_{C}/(2·n), where T_{C }is the period of an elementary waveform and n is an integer, the time resolution used for determining by interpolation said interpolated early (e) and late (l) samples is T_{C}/(4·n) and the time resolution used for determining by interpolation said middle interpolated sample (m) is T_{C}/(8·n).8. A method according to
_{C}/2, where T_{C }is the period of an elementary waveform, the time resolution used for determining by interpolation said interpolated early (e) and late (l) samples is T_{C}/4 and the time resolution used for determining by interpolation said middle interpolated sample (m) is T_{C}/8.9. A digital communication receiver comprising a device for maintaining fine alignment between an incoming spread spectrum signal and a locally generated code, said device comprising:
a delay line (
56) for storing a plurality of consecutive samples (E−1, E, M, L, L+1) of said incoming spread spectrum signal;a first digitally controlled interpolator (
26) for determining by interpolation between consecutive samples stored in said delay line (56) an interpolated early sample (e) anticipating an optimal sampling time instant;a second digitally controlled interpolator (
24) for determining by interpolation between consecutive samples stored in said delay line (56) an interpolated middle sample (m) corresponding to said optimal sampling time instant;a third digitally controlled interpolator (
28) for determining by interpolation between consecutive samples stored in said delay line (56) an interpolated late sample (l) delayed with respect to said optimal sampling time instant;at least a correlator (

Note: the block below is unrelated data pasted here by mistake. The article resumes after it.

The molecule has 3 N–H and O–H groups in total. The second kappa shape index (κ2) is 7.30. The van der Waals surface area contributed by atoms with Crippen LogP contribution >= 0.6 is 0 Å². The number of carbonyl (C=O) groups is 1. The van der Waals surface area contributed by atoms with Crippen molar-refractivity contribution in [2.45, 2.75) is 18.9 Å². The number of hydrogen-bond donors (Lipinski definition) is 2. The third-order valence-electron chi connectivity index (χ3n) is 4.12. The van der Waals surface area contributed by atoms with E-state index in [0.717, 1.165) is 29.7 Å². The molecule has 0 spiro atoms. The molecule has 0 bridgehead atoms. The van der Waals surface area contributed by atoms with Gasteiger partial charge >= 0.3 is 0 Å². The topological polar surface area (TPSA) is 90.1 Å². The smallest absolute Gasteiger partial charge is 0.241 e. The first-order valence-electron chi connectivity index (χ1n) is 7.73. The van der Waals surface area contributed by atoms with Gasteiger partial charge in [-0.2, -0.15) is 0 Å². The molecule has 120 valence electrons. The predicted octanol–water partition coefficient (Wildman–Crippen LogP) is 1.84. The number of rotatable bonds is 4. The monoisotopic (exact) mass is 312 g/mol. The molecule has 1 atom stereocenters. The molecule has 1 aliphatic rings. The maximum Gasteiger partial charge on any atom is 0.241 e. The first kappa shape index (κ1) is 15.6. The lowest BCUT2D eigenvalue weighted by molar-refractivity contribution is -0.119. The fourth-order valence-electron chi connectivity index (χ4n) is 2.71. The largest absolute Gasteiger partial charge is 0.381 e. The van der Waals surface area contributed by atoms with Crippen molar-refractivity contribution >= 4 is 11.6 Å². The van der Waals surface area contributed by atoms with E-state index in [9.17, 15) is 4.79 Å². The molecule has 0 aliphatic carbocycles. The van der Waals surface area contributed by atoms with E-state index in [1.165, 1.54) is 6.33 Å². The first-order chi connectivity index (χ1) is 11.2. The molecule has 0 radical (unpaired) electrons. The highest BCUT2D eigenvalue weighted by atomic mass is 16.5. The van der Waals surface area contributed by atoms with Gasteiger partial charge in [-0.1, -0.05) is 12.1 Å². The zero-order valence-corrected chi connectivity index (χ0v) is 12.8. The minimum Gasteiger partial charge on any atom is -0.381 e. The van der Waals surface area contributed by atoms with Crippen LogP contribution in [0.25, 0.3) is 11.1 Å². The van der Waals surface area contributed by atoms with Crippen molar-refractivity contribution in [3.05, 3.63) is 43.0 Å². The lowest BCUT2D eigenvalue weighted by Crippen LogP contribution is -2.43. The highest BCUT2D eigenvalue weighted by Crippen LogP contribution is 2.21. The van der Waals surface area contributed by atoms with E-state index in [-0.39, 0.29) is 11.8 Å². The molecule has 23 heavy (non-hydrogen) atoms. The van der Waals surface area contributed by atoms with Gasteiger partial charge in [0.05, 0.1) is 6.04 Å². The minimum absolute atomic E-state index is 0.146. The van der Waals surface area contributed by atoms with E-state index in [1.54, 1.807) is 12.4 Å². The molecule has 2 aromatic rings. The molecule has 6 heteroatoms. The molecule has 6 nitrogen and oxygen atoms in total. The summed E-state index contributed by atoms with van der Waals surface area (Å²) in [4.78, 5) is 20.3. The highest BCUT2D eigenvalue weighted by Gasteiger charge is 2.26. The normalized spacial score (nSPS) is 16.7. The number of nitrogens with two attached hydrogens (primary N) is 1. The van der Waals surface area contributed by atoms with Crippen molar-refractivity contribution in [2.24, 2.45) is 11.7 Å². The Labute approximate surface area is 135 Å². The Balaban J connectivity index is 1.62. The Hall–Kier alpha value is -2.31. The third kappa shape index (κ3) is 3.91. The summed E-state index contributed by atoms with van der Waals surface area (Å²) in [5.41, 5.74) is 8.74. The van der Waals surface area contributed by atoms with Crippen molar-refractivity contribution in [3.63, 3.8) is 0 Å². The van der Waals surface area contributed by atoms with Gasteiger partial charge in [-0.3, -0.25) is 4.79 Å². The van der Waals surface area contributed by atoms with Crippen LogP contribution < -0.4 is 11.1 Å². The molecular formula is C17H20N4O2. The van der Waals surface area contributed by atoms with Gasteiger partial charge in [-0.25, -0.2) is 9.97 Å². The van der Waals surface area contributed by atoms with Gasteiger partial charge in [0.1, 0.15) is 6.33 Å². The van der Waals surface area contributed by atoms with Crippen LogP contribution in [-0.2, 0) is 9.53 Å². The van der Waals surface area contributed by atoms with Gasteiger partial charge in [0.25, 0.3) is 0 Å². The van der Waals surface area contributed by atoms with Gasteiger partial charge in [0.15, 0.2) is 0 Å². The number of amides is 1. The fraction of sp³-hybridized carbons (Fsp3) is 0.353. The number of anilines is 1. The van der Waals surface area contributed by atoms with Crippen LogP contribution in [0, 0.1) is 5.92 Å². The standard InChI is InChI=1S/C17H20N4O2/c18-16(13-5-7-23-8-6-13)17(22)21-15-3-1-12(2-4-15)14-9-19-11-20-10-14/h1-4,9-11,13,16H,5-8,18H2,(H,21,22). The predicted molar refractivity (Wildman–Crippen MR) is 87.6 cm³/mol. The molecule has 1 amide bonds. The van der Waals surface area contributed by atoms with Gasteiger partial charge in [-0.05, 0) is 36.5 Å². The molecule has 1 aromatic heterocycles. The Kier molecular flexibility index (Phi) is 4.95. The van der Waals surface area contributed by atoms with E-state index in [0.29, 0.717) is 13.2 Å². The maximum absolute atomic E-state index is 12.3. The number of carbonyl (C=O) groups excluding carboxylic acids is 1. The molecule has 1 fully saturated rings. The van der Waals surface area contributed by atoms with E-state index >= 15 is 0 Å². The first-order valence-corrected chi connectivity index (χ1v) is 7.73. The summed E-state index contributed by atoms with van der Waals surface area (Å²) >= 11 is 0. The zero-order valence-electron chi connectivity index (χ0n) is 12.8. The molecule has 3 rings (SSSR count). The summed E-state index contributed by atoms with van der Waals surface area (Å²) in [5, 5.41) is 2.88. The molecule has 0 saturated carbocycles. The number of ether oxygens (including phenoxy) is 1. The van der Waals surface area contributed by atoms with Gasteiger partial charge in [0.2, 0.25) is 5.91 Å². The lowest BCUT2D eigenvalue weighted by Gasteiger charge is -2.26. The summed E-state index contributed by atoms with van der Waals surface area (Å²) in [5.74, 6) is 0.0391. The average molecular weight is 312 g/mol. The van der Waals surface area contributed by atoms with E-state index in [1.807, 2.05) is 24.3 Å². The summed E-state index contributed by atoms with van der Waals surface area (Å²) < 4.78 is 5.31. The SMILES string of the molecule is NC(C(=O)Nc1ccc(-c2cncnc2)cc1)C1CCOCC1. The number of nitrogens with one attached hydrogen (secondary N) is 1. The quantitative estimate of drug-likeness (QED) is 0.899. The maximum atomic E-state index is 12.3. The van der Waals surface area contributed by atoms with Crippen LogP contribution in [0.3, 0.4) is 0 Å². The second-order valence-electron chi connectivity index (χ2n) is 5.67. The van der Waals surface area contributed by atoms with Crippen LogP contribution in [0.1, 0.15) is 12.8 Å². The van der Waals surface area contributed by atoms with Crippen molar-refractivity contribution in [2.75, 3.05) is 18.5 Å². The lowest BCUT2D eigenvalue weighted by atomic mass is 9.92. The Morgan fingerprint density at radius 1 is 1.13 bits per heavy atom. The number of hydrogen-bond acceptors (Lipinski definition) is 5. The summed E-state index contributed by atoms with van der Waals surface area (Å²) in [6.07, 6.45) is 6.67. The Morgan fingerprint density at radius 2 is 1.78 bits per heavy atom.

30, 32, 22) for calculating an error signal (ξ) as the difference between the energy of the symbols computed from said interpolated early (e) and late (l) samples;characterised in that said device further comprises:
a circuit (
23) for extracting the sign of said error signal (ξ);a control signal generator (
66) for accumulating said sign of said error signal (ξ) in a register for the generation of control signals (S_{E}, S_{M}, S_{L}) for controlling the interpolation phases of said first (26), second (24) and third (28) digitally controlled interpolators;wherein the time distance between said interpolated early (e) and late (l) samples varies in relation with a first of said control signals (S
_{M}), and the time resolution of said first (26) and third (28) digitally controlled interpolators is lower than the time resolution of said second (24) digitally controlled interpolator.10. A digital communication receiver according to
11. A digital communication receiver according to
_{C}, where T_{C }is the period of an elementary waveform, when said first control signal (S_{M}) is an even value, or a value of 3·T_{C}/4 when said first control signal (S_{M}) is an odd value.12. A digital communication receiver according to
_{E}), for controlling said first digitally controlled interpolator (26), is generated as a function of said first control signal (S_{M}), according to the formula:where the function └·┘ approximates the argument to the nearest lower integer.
13. A digital communication receiver according to
_{L}), for controlling said third digitally controlled interpolator (28), is generated as a function of said first control signal (S_{M}), according to the formula:where the function └·┘ approximates the argument to the nearest lower integer.
14. A digital communication receiver according to
15. A digital communication receiver according to
_{C}/(2·n), where T_{C }is the period of an elementary waveform and n is an integer, the time resolution used for determining by interpolation said interpolated early (e) and late (l) samples is T_{C}/(4·n) and the time resolution used for determining by interpolation said middle interpolated sample (m) is T_{C}/(8·n).16. A digital communication receiver according to
_{C}/2, where T_{C }is the period of an elementary waveform, the time resolution used for determining by interpolation said interpolated early (e) and late (l) samples is T_{C}/4 and the time resolution used for determining by interpolation said middle interpolated sample (m) is T_{C}/8.17. A digital communication receiver according to
56) stores five consecutive samples (E−1, E, M, L, L+1) of said incoming spread spectrum signal.18. A digital communication receiver according to